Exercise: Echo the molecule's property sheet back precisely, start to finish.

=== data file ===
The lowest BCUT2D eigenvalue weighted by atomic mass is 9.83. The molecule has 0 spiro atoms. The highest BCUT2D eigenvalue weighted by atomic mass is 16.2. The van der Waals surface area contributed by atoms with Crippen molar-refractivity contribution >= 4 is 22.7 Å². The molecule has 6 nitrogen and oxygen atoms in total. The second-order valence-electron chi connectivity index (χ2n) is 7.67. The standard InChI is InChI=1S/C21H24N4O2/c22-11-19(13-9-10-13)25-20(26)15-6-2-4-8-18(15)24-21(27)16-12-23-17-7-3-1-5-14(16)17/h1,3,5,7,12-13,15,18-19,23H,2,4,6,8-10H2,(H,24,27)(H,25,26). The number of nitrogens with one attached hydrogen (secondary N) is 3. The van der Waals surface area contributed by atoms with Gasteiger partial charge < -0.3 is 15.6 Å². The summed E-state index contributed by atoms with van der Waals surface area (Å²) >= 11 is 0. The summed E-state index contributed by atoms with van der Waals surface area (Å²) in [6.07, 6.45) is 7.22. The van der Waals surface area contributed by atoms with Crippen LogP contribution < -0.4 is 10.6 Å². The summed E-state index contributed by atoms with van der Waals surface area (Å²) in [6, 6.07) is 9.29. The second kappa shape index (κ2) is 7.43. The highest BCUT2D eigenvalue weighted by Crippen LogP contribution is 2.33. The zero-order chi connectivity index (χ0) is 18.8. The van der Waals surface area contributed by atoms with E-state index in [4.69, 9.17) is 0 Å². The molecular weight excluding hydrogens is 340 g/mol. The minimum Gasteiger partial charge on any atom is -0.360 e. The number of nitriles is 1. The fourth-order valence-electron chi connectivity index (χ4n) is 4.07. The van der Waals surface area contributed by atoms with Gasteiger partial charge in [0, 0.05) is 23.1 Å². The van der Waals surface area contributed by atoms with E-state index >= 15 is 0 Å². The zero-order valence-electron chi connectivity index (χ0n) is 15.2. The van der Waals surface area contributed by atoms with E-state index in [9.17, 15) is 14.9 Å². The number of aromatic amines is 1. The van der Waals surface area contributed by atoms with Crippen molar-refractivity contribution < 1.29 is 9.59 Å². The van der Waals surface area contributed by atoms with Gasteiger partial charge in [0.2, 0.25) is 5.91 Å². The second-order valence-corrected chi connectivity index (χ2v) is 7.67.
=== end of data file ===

The lowest BCUT2D eigenvalue weighted by atomic mass is 9.83. The molecule has 0 spiro atoms. The highest BCUT2D eigenvalue weighted by atomic mass is 16.2. The van der Waals surface area contributed by atoms with Crippen molar-refractivity contribution >= 4 is 22.7 Å². The molecule has 6 nitrogen and oxygen atoms in total. The second-order valence-electron chi connectivity index (χ2n) is 7.67. The standard InChI is InChI=1S/C21H24N4O2/c22-11-19(13-9-10-13)25-20(26)15-6-2-4-8-18(15)24-21(27)16-12-23-17-7-3-1-5-14(16)17/h1,3,5,7,12-13,15,18-19,23H,2,4,6,8-10H2,(H,24,27)(H,25,26). The number of nitrogens with one attached hydrogen (secondary N) is 3. The van der Waals surface area contributed by atoms with Gasteiger partial charge < -0.3 is 15.6 Å². The summed E-state index contributed by atoms with van der Waals surface area (Å²) >= 11 is 0. The summed E-state index contributed by atoms with van der Waals surface area (Å²) in [6.07, 6.45) is 7.22. The van der Waals surface area contributed by atoms with Crippen LogP contribution < -0.4 is 10.6 Å². The summed E-state index contributed by atoms with van der Waals surface area (Å²) in [6, 6.07) is 9.29. The second kappa shape index (κ2) is 7.43. The highest BCUT2D eigenvalue weighted by Crippen LogP contribution is 2.33. The zero-order chi connectivity index (χ0) is 18.8. The van der Waals surface area contributed by atoms with E-state index in [4.69, 9.17) is 0 Å². The molecular weight excluding hydrogens is 340 g/mol. The minimum Gasteiger partial charge on any atom is -0.360 e. The number of nitriles is 1. The fourth-order valence-electron chi connectivity index (χ4n) is 4.07. The van der Waals surface area contributed by atoms with Gasteiger partial charge in [0, 0.05) is 23.1 Å². The van der Waals surface area contributed by atoms with E-state index >= 15 is 0 Å². The zero-order valence-electron chi connectivity index (χ0n) is 15.2. The van der Waals surface area contributed by atoms with E-state index in [9.17, 15) is 14.9 Å². The number of aromatic amines is 1. The van der Waals surface area contributed by atoms with Crippen molar-refractivity contribution < 1.29 is 9.59 Å². The van der Waals surface area contributed by atoms with Gasteiger partial charge in [0.2, 0.25) is 5.91 Å². The second-order valence-corrected chi connectivity index (χ2v) is 7.67.